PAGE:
"Marketing's going bad." Philip Kotler himself is the one who makes this observation*, recalling that "75% of new products, services or business start-ups are doomed to failure" because of manifest errors in marketing strategy. Matt Haig has compiled a tasty compilation of it in his book 100 big flops of the big brands (Dunod, 2011). An example? Coca Cola launches its New Coke after millions of dollars invested in research, both on consumer expectations and better price/distribution positioning. For a catastrophic result - the product disappears in three months.
But Coca Cola is far from being an isolated case. The frequency and variety of failures are so numerous, from failed launches to disappointing campaigns, that the expression "it's marketing" has taken on a pejorative connotation - it's false, it's artificial. This situation can only be explained by a failure of the model traditionally used to design these strategies.
Why? The traditional marketing model was created at a time when we were convinced that the behaviour of decision-makers or consumers could be modelled, that they were as predictable as the calculation of a trajectory. Given what my market research has revealed to me about the behaviour of my targets, if I sell my product A at such a price via such a network, I will make such a turnover.
* The 10 Deadly Sins in Marketing, Maxima Publishing, 2007.
… to a new model inspired by the physical sciences
Indeed, marketing "targets" are human beings. Their behaviour is not always logical. It is even less and less so because the environment is increasingly complex, changing and multiform. Today, a decision maker can receive conflicting stimuli (advertising messages, a friend's commentary, an internal rating in a company) that make him change his mind several times in an instant.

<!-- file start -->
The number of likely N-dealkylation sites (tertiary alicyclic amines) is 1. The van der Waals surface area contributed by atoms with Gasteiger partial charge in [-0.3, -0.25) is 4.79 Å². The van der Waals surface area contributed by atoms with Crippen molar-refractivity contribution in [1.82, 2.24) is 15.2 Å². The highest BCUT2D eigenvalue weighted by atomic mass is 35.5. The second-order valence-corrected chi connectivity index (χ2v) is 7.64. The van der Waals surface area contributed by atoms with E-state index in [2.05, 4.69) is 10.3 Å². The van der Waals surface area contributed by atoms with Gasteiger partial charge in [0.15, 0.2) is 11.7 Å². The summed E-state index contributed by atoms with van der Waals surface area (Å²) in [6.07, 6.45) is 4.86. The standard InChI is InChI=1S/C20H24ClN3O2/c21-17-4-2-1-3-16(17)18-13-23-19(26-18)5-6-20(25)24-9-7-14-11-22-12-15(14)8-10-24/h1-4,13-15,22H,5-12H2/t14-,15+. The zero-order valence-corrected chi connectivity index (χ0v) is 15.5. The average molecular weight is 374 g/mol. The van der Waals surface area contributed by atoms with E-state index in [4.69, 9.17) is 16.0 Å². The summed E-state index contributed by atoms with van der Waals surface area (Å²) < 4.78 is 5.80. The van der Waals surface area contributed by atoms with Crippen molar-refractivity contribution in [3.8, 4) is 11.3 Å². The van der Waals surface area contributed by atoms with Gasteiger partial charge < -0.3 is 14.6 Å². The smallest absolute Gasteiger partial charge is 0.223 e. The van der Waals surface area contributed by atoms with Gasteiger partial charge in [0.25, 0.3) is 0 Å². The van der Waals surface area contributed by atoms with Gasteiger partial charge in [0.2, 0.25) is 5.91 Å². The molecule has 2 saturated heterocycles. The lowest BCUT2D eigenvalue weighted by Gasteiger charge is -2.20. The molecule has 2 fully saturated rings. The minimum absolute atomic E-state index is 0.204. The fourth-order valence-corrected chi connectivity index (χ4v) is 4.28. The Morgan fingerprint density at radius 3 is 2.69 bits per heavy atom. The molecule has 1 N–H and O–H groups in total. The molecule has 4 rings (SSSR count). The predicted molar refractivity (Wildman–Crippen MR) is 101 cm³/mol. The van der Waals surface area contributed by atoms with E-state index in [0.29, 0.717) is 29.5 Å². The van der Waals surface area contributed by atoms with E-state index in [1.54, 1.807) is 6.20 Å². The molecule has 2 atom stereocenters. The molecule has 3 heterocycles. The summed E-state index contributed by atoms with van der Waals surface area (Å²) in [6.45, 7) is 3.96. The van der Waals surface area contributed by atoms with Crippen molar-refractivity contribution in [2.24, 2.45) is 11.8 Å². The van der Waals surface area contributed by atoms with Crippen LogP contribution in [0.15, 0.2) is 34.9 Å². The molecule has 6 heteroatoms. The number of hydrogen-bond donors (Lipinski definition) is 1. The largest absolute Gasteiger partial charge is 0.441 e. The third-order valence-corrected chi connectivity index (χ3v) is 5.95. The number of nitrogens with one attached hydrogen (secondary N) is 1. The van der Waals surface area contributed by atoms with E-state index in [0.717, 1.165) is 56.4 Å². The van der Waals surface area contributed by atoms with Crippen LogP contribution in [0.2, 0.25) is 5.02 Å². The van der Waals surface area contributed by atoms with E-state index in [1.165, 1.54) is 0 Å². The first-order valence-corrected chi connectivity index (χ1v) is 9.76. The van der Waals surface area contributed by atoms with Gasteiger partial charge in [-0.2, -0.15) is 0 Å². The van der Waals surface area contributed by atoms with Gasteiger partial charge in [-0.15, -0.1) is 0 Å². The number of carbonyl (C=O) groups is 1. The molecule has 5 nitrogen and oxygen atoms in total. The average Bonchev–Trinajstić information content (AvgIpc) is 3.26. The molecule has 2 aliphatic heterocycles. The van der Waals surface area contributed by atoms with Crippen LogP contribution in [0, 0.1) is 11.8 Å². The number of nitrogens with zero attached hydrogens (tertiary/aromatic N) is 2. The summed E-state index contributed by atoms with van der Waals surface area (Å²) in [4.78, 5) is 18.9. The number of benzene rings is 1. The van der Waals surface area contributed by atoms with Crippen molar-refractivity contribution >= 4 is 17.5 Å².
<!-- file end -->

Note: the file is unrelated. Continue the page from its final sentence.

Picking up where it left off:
More importantly, the very notion of target becomes blurred. The under-50 housewife is increasingly taking the advice of her children, themselves influenced by their Facebook community. Similarly in B2B, few buyers are nowadays acting independently of their environment (employees, colleagues, consultants...). This distorts the overly simple assumptions of the traditional marketing model, which is unable to translate market irrationality as a real component of business.
There is an area of knowledge that has troubling similarities with this situation. This is the field of the physical sciences. And indeed, to look at it carefully, the behaviour of the B2C consumer or the B2B decision maker is strangely similar to that of a particle in the world of the infinitely small.